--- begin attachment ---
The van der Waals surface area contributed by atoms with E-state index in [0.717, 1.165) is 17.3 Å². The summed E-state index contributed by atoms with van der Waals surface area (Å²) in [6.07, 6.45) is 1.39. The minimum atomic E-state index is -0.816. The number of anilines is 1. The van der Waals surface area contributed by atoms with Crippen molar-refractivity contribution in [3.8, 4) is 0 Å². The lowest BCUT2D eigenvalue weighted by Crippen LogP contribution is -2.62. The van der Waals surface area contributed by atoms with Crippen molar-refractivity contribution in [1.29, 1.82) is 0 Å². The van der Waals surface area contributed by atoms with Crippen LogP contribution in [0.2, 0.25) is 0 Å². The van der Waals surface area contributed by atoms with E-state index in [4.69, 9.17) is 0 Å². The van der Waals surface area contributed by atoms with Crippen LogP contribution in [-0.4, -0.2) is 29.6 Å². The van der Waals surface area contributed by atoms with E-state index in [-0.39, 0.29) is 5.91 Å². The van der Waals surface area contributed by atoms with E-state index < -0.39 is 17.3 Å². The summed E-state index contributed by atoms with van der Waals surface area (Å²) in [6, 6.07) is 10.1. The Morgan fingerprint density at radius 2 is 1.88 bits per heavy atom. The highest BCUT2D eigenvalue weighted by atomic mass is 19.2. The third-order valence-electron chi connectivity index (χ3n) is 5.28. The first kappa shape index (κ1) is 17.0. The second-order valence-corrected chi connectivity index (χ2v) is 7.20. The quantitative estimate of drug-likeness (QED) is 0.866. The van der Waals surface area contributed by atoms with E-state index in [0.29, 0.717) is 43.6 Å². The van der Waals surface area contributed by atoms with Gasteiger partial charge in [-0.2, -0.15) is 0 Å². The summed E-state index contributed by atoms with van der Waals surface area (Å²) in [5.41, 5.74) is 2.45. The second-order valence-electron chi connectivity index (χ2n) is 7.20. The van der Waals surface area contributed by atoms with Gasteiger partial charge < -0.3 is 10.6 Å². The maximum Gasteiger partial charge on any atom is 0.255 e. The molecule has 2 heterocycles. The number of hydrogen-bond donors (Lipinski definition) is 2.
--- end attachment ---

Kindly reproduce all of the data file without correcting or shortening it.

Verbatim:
The van der Waals surface area contributed by atoms with E-state index in [0.717, 1.165) is 17.3 Å². The summed E-state index contributed by atoms with van der Waals surface area (Å²) in [6.07, 6.45) is 1.39. The minimum atomic E-state index is -0.816. The number of anilines is 1. The van der Waals surface area contributed by atoms with Crippen molar-refractivity contribution in [3.8, 4) is 0 Å². The lowest BCUT2D eigenvalue weighted by Crippen LogP contribution is -2.62. The van der Waals surface area contributed by atoms with Crippen molar-refractivity contribution in [1.29, 1.82) is 0 Å². The van der Waals surface area contributed by atoms with Crippen LogP contribution in [0.2, 0.25) is 0 Å². The van der Waals surface area contributed by atoms with E-state index in [4.69, 9.17) is 0 Å². The van der Waals surface area contributed by atoms with Crippen LogP contribution in [-0.4, -0.2) is 29.6 Å². The van der Waals surface area contributed by atoms with E-state index in [-0.39, 0.29) is 5.91 Å². The van der Waals surface area contributed by atoms with E-state index < -0.39 is 17.3 Å². The summed E-state index contributed by atoms with van der Waals surface area (Å²) in [6, 6.07) is 10.1. The Morgan fingerprint density at radius 2 is 1.88 bits per heavy atom. The highest BCUT2D eigenvalue weighted by atomic mass is 19.2. The third-order valence-electron chi connectivity index (χ3n) is 5.28. The first kappa shape index (κ1) is 17.0. The second-order valence-corrected chi connectivity index (χ2v) is 7.20. The quantitative estimate of drug-likeness (QED) is 0.866. The van der Waals surface area contributed by atoms with E-state index in [0.29, 0.717) is 43.6 Å². The van der Waals surface area contributed by atoms with Gasteiger partial charge in [-0.2, -0.15) is 0 Å². The summed E-state index contributed by atoms with van der Waals surface area (Å²) in [5.41, 5.74) is 2.45. The second-order valence-electron chi connectivity index (χ2n) is 7.20. The van der Waals surface area contributed by atoms with Gasteiger partial charge < -0.3 is 10.6 Å². The maximum Gasteiger partial charge on any atom is 0.255 e. The molecule has 2 heterocycles. The number of hydrogen-bond donors (Lipinski definition) is 2.